About

I am a researcher in quantum information theory based at the Institut für Theoretische Physik, Leibniz Universität Hannover. I am interested in quantum information theory and complex quantum systems.

Inspired by the recent discussions (see, eg., Michael Nielsen’s blog postings) surrounding open science I decided to start a weblog containing my research notes. I intend to post my notes on my various research projects along with some expository material. It is my hope that this weblog can become a forum for open discussion and research. Thus I would like to invite you to comment, contribute, and collaborate! If you make any progress on the ideas or open problems discussed on this site then please let me know via the comments: I am more than happy for anything here to become a joint project, the more the merrier!

10 Responses to About

  1. William Lee says:

    Our website Science.org is a informational databases and online news publication for anything and everything related to science and technology. We recently ran a poll asking our website users regarding what online informational resources they use to keep up to date or even to simply find great information. It seems many of our users have labeled your blog as an excellent source of Space information. We have reviewed your blog and must say, we absolutely love the information you have made available to the public and would love to make your blog a part of our top science blogs. After browsing your blog, our research team has decided to award you a Top science Blogs award banner.

  2. Tobias Osborne says:

    I like your blog. I am really in to math even though I am only 14 and Maybe one day I will discover new things like you are doing. :).

  3. rukhsan says:

    Hello Sir
    i am a phd student working in condesed matter physics
    i thank you for the sharing your lecture notes on variational principles in quantum mechanics.
    they proved to be very helpful in understanding many things .
    particularly they helped to get a better understanding of DMRG.
    i would like to know whether renormalization procedure itself can be thought in terms of variational principle?
    best regards
    rukhsan
    ps can i have your mail id!

    • tobiasosborne says:

      Dear rukhsan,

      Many thanks for your email and your interest!

      To answer your question: “i would like to know whether renormalization procedure itself can be thought in terms of variational principle?”

      I think the answer is not clear at the moment: some RG schemes are like variational principles, but, e.g., Wilson’s original momentum space RG is not obviously connected. So there is still work to do to find a connection…

      Sincerely,
      Tobias

  4. John says:

    Hello,

    Are you still working on those open science projects on GitHub?

    Thank you.

  5. tobiasosborne says:

    Dear John,

    Many thanks for your question: indeed we are still working on these projects. There will be imminent changes soon as we begin to work on a final paper for each of the projects.

    Sincerely,
    Tobias

  6. Reinhold Wiethoff says:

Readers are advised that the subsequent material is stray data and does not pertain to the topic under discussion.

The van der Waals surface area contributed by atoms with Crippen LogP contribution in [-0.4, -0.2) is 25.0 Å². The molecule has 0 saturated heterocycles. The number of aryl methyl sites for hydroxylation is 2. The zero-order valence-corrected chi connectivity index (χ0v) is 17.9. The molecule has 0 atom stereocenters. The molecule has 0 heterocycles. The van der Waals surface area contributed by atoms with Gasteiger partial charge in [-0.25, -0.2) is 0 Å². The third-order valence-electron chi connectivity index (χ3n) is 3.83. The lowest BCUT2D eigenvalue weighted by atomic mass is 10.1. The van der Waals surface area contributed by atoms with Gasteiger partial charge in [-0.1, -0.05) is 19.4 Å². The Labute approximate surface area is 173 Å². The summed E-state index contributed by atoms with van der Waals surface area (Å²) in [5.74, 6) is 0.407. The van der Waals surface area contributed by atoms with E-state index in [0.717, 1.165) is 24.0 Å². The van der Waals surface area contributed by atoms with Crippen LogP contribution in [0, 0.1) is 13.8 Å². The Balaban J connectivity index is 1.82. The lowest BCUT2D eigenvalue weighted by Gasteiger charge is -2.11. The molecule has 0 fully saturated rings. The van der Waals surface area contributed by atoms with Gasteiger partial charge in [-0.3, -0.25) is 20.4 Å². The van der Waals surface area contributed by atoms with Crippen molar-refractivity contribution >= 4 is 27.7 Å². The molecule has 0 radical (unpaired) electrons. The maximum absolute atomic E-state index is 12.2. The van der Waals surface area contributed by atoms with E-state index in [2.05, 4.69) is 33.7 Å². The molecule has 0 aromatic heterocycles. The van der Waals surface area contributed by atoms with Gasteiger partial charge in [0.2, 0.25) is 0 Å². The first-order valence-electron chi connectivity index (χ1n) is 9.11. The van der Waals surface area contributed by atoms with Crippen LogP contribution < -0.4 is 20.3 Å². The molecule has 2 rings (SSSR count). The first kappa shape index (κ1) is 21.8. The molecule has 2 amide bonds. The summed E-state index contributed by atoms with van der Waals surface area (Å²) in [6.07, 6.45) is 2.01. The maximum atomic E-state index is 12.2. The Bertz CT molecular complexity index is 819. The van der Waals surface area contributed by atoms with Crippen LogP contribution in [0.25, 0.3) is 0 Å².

Dear Professor,
    could it be or am i entitled to mention my impression,
    that you used the words “criteria” and “momenta” as if they would be the singular form of / instead of “criterium” and “momentum” during Advanced QM YouTube Lectures seemingly preferrring the feminine form (Femininum) over the Neutrum (deutsch) allthough they are the Mehrzahl…………….?

    Greetz RWitold

  7. Naresh says:

    Dear Tobias,

    Would you be open to discuss over this blog a VERY BASIC point about the General Theory of Relativity? In my opinion. a re-think on this basic point opens up a big new window on Physics.

    Please do let me know.

    With best wishes,
    Naresh

    [PS: My blog is on another subject altogether — not Physics]

  8. Navish says:

    Dear Sir and folks,

    I am interested in applying ideas from statistical mechanics and symplectic geometry in optimization theory to derive general continuous-time algorithms (i.e. ODEs/SDEs) that may represent a broader class of already existing discrete-time algorithms.

    Due to prevalent rigorous theory of differential equations both in deterministic (ODE) and stochastic (SDE) setting our analysis will be much more general, insightful (we will be able to provide answers to questions like: why optimization algorithms can be accelerated by adding momentum and what does adaptivity translates to, in continuous time) and of course elegant.

    For discretization of these algorithms (so that they can be implemented practically) symplectic integrators could be used because of the following result: “conformal symplectic integrators can preserve convergence rates of the continuous system up to a negligible error.” An intriguing study on these ideas is done in https://arxiv.org/pdf/1903.04100.pdf

    This is just the beginning of the field of symplectic optimization (https://arxiv.org/pdf/1802.03653.pdf) and there are lots of open questions to be answered. So, it would be amazing to collaborate in these directions if anybody is interested.

    A little bit about me: I’m a beginner in symplectic geometry and have been following sir’s lectures and an intermediate in optimization theory. We can learn together if somebody is interested in these directions :). Kindly let me know.

    Cheers,
    Navish

    PS. Sir I would be grateful if you could let me know your thoughts on this. Thanks!

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